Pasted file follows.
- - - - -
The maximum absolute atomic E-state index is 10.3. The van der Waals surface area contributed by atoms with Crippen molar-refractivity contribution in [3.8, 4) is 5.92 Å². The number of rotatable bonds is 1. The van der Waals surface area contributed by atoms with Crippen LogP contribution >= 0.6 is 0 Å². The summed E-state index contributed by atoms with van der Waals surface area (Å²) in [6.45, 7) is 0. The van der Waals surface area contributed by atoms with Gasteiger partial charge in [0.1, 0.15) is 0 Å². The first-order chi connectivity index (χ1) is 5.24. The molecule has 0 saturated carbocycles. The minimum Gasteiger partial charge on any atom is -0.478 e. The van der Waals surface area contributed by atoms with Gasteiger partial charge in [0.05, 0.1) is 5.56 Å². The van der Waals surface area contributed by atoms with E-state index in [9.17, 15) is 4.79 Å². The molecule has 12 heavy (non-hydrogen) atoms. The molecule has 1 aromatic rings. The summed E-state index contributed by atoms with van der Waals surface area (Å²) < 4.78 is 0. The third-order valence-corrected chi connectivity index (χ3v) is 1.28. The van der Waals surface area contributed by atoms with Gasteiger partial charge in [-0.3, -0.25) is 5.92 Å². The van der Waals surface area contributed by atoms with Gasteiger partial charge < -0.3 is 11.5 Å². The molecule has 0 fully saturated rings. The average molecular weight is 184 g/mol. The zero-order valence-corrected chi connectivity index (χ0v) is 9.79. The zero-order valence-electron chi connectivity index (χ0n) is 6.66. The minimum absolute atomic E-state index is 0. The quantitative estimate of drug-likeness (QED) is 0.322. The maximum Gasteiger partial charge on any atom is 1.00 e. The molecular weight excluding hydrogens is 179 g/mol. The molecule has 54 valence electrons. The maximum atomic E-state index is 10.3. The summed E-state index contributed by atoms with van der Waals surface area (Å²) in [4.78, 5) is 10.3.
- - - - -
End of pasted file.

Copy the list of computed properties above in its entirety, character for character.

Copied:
The maximum absolute atomic E-state index is 10.3. The van der Waals surface area contributed by atoms with Crippen molar-refractivity contribution in [3.8, 4) is 5.92 Å². The number of rotatable bonds is 1. The van der Waals surface area contributed by atoms with Crippen LogP contribution >= 0.6 is 0 Å². The summed E-state index contributed by atoms with van der Waals surface area (Å²) in [6.45, 7) is 0. The van der Waals surface area contributed by atoms with Gasteiger partial charge in [0.1, 0.15) is 0 Å². The first-order chi connectivity index (χ1) is 5.24. The molecule has 0 saturated carbocycles. The minimum Gasteiger partial charge on any atom is -0.478 e. The van der Waals surface area contributed by atoms with Gasteiger partial charge in [0.05, 0.1) is 5.56 Å². The van der Waals surface area contributed by atoms with E-state index in [9.17, 15) is 4.79 Å². The molecule has 12 heavy (non-hydrogen) atoms. The molecule has 1 aromatic rings. The summed E-state index contributed by atoms with van der Waals surface area (Å²) < 4.78 is 0. The third-order valence-corrected chi connectivity index (χ3v) is 1.28. The van der Waals surface area contributed by atoms with Gasteiger partial charge in [-0.3, -0.25) is 5.92 Å². The van der Waals surface area contributed by atoms with Gasteiger partial charge < -0.3 is 11.5 Å². The molecule has 0 fully saturated rings. The average molecular weight is 184 g/mol. The zero-order valence-corrected chi connectivity index (χ0v) is 9.79. The zero-order valence-electron chi connectivity index (χ0n) is 6.66. The minimum absolute atomic E-state index is 0. The quantitative estimate of drug-likeness (QED) is 0.322. The maximum Gasteiger partial charge on any atom is 1.00 e. The molecular weight excluding hydrogens is 179 g/mol. The molecule has 54 valence electrons. The maximum atomic E-state index is 10.3. The summed E-state index contributed by atoms with van der Waals surface area (Å²) in [4.78, 5) is 10.3.